COVID-19, Children’s Rights and 2030 Agenda

COVID-19, Children’s Rights and 2030 Agenda
2020. A two-year-old girl in her father’s arms waiting for a vitamin A supplement as part of the door to door campaign ‘Nutritional Action Week 2020’ run by UNICEF in Bangladesh. This campaign, which is run by Rohingyas reaches 154,000 children between the ages of six months and five years © UNICEF/UNI360602/Lateef

COVID-19, Children’s Rights and 2030 Agenda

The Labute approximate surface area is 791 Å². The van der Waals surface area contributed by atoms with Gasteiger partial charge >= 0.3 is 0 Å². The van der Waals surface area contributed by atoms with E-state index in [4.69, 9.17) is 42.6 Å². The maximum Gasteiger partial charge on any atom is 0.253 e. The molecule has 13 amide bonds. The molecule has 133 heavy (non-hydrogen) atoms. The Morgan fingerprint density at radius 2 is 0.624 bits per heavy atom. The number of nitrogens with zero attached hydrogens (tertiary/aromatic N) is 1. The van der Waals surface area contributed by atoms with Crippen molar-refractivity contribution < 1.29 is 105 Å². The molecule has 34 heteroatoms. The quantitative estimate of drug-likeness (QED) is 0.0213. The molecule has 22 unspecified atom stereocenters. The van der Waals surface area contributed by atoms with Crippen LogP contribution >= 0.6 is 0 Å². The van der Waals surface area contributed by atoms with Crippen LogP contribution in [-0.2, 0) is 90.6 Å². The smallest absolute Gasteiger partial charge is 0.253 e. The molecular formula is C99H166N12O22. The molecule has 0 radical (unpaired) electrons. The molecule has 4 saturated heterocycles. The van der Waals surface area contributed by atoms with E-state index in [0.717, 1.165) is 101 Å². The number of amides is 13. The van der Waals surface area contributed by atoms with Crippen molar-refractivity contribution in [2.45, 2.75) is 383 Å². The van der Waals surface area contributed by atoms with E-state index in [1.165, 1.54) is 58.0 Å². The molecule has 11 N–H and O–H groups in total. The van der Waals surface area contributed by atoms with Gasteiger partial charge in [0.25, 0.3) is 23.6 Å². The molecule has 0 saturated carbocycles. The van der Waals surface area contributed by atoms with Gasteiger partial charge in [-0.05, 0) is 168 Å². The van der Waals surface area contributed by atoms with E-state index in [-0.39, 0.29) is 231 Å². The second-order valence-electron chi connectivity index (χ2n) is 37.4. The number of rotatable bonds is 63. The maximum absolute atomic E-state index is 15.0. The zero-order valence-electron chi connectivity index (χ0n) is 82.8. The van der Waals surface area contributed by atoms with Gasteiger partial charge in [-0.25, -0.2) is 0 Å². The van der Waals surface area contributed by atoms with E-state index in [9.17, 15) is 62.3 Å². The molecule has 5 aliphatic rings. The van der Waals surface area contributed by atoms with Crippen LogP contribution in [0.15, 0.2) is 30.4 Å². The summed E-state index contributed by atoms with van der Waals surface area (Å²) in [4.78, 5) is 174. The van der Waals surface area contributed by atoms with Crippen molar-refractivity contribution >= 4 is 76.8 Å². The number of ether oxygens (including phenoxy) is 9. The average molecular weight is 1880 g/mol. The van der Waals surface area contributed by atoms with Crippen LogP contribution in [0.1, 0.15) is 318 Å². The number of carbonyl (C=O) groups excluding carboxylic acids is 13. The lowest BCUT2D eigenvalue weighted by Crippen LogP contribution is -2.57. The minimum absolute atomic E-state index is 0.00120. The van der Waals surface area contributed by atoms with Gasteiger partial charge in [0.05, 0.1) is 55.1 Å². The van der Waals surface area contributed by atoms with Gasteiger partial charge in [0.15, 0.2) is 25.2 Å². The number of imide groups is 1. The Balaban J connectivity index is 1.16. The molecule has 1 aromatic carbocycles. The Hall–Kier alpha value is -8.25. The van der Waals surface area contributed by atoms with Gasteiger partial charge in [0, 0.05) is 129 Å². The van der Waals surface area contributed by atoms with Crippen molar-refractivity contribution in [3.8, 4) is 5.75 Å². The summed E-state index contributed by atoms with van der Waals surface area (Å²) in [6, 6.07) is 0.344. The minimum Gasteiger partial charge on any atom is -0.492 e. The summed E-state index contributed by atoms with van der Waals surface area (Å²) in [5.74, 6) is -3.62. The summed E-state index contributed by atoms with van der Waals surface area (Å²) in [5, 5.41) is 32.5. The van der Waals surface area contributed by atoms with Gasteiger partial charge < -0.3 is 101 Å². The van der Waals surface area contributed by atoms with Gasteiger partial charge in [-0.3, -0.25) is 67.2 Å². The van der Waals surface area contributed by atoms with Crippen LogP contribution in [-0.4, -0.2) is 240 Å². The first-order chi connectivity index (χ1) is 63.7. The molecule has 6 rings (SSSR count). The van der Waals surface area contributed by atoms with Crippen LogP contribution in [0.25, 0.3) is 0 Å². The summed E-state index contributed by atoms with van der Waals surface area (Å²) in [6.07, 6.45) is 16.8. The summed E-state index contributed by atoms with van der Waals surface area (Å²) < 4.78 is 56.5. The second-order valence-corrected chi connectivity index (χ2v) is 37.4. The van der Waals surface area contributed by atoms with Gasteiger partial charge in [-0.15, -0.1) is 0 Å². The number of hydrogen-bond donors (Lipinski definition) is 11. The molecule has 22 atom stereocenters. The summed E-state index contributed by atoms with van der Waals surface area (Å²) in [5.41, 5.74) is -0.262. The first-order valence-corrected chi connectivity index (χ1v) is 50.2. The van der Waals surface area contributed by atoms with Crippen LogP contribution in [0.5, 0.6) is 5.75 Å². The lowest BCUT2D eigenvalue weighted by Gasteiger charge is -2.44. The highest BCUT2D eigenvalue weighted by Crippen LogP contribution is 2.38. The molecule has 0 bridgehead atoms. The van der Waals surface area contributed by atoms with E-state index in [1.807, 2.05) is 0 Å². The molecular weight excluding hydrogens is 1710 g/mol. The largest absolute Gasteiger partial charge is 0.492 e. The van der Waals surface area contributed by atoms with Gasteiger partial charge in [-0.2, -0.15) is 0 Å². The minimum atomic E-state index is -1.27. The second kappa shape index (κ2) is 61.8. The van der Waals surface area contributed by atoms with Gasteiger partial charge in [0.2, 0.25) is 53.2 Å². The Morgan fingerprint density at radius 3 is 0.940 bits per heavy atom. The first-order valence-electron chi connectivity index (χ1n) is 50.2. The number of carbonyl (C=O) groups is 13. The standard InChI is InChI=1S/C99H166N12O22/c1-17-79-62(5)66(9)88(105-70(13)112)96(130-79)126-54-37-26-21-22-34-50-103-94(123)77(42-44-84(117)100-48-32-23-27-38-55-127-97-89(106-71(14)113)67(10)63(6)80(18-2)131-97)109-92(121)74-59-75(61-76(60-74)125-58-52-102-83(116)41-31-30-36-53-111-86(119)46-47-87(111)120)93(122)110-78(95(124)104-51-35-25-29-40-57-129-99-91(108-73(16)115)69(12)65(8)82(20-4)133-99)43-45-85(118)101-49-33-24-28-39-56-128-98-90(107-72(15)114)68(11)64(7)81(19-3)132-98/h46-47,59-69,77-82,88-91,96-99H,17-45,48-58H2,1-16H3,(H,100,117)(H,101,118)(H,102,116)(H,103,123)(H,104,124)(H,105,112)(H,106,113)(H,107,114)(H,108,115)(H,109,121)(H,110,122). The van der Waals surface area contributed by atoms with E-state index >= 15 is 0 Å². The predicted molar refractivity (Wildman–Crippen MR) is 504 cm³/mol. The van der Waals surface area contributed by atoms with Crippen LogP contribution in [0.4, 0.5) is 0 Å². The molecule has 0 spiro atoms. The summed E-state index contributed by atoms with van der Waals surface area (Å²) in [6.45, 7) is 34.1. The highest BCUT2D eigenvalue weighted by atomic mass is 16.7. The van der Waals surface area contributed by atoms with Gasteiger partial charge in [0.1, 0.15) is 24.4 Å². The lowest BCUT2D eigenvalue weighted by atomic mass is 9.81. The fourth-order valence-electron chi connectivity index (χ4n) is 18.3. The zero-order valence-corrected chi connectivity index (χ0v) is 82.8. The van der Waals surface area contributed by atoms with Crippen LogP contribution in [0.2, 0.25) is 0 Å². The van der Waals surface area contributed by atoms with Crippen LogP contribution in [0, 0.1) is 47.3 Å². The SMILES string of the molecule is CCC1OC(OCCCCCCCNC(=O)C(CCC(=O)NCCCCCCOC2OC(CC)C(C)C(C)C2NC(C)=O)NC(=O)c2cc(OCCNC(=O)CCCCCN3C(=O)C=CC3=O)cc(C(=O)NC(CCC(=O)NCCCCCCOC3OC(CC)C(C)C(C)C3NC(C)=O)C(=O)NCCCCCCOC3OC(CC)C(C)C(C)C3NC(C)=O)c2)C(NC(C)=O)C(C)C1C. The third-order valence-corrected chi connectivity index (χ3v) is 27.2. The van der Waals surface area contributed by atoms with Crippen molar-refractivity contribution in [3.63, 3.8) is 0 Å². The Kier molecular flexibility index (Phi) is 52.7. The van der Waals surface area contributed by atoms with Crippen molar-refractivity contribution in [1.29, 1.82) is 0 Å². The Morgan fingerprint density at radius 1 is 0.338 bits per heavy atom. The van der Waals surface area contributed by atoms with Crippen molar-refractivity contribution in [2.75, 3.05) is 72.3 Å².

The pandemic brought about by COVID-19 which has affected all the world in 2020 has had a great impact on Children’s Rights. The suspending of face-to-face teaching which occurred during the lockdown decreed in many countries as an effective measure to prevent infection has meant not only that many children’s schooling has been slowed down, particularly for those from vulnerable backgrounds, but also a loss of protection and the opportunity to achieve a better life, because schools are effective tools for compensating social inequalities. Unless urgent steps are taken, this health emergency could become a world crisis for Children’s Rights. In the words of UN Secretary General, Antonio Guterres, the pandemic generated by COVID-19 affects children by leading them into poverty, preventing their education, threatening their health and survival, and putting their nourishment and safety at risk. We must take steps towards prioritising attention to children by designing public policies which reduce inequality and increase investment to guarantee that all children have access to basic services so as to mitigate the consequences of the health, economic and social crises produced by COVID-19. By acting in this way we will not only reach the goals of Agenda 2030 but also create more resilient and better-prepared societies to confront new crises which will undoubtedly arise sooner or later.